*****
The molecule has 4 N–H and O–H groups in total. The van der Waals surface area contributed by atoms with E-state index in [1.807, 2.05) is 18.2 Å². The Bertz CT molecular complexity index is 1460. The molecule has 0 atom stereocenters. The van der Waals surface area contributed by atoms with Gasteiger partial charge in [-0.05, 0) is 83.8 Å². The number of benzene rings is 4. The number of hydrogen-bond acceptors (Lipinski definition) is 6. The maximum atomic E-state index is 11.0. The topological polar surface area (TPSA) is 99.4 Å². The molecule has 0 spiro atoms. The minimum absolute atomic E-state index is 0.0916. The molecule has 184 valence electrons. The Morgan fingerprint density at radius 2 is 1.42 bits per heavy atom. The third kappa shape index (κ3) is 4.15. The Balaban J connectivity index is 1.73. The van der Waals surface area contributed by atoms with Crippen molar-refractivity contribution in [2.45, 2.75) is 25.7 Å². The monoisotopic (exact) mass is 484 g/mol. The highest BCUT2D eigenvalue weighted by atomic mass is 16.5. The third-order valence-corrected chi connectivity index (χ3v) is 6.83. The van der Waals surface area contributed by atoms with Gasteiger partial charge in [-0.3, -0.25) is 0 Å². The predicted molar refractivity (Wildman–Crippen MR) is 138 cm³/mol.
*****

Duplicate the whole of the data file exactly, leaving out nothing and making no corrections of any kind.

The molecule has 4 N–H and O–H groups in total. The van der Waals surface area contributed by atoms with E-state index in [1.807, 2.05) is 18.2 Å². The Bertz CT molecular complexity index is 1460. The molecule has 0 atom stereocenters. The van der Waals surface area contributed by atoms with Gasteiger partial charge in [-0.05, 0) is 83.8 Å². The number of benzene rings is 4. The number of hydrogen-bond acceptors (Lipinski definition) is 6. The maximum atomic E-state index is 11.0. The topological polar surface area (TPSA) is 99.4 Å². The molecule has 0 spiro atoms. The minimum absolute atomic E-state index is 0.0916. The molecule has 184 valence electrons. The Morgan fingerprint density at radius 2 is 1.42 bits per heavy atom. The third kappa shape index (κ3) is 4.15. The Balaban J connectivity index is 1.73. The van der Waals surface area contributed by atoms with Crippen molar-refractivity contribution in [2.45, 2.75) is 25.7 Å². The monoisotopic (exact) mass is 484 g/mol. The highest BCUT2D eigenvalue weighted by atomic mass is 16.5. The third-order valence-corrected chi connectivity index (χ3v) is 6.83. The van der Waals surface area contributed by atoms with Gasteiger partial charge in [-0.3, -0.25) is 0 Å². The predicted molar refractivity (Wildman–Crippen MR) is 138 cm³/mol.